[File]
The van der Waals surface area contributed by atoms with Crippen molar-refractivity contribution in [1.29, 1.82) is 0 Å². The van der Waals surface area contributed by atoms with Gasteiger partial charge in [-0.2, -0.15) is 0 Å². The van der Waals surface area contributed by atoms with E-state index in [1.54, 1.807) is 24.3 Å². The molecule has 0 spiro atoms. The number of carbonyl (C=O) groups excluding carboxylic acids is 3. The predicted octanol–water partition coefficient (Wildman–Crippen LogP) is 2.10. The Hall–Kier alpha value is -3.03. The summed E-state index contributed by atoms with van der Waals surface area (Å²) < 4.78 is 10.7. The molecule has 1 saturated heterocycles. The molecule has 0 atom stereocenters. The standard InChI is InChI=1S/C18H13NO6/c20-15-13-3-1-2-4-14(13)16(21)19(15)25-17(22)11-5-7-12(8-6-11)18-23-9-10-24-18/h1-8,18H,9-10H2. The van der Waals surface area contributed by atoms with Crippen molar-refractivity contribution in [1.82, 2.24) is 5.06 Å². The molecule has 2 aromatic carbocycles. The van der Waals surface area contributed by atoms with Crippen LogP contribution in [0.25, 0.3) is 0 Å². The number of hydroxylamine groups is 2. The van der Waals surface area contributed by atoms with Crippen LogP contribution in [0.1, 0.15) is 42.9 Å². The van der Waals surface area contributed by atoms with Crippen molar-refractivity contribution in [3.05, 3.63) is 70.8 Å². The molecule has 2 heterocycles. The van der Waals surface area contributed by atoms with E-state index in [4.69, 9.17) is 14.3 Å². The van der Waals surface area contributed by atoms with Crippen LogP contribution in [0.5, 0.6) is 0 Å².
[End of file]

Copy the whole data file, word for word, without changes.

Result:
The van der Waals surface area contributed by atoms with Crippen molar-refractivity contribution in [1.29, 1.82) is 0 Å². The van der Waals surface area contributed by atoms with Gasteiger partial charge in [-0.2, -0.15) is 0 Å². The van der Waals surface area contributed by atoms with E-state index in [1.54, 1.807) is 24.3 Å². The molecule has 0 spiro atoms. The number of carbonyl (C=O) groups excluding carboxylic acids is 3. The predicted octanol–water partition coefficient (Wildman–Crippen LogP) is 2.10. The Hall–Kier alpha value is -3.03. The summed E-state index contributed by atoms with van der Waals surface area (Å²) < 4.78 is 10.7. The molecule has 1 saturated heterocycles. The molecule has 0 atom stereocenters. The standard InChI is InChI=1S/C18H13NO6/c20-15-13-3-1-2-4-14(13)16(21)19(15)25-17(22)11-5-7-12(8-6-11)18-23-9-10-24-18/h1-8,18H,9-10H2. The van der Waals surface area contributed by atoms with Crippen molar-refractivity contribution in [1.82, 2.24) is 5.06 Å². The molecule has 2 aromatic carbocycles. The van der Waals surface area contributed by atoms with Crippen LogP contribution in [0.25, 0.3) is 0 Å². The number of hydroxylamine groups is 2. The van der Waals surface area contributed by atoms with Crippen LogP contribution in [0.1, 0.15) is 42.9 Å². The van der Waals surface area contributed by atoms with Crippen molar-refractivity contribution in [3.05, 3.63) is 70.8 Å². The molecule has 2 heterocycles. The van der Waals surface area contributed by atoms with E-state index in [4.69, 9.17) is 14.3 Å². The van der Waals surface area contributed by atoms with Crippen LogP contribution in [0.5, 0.6) is 0 Å².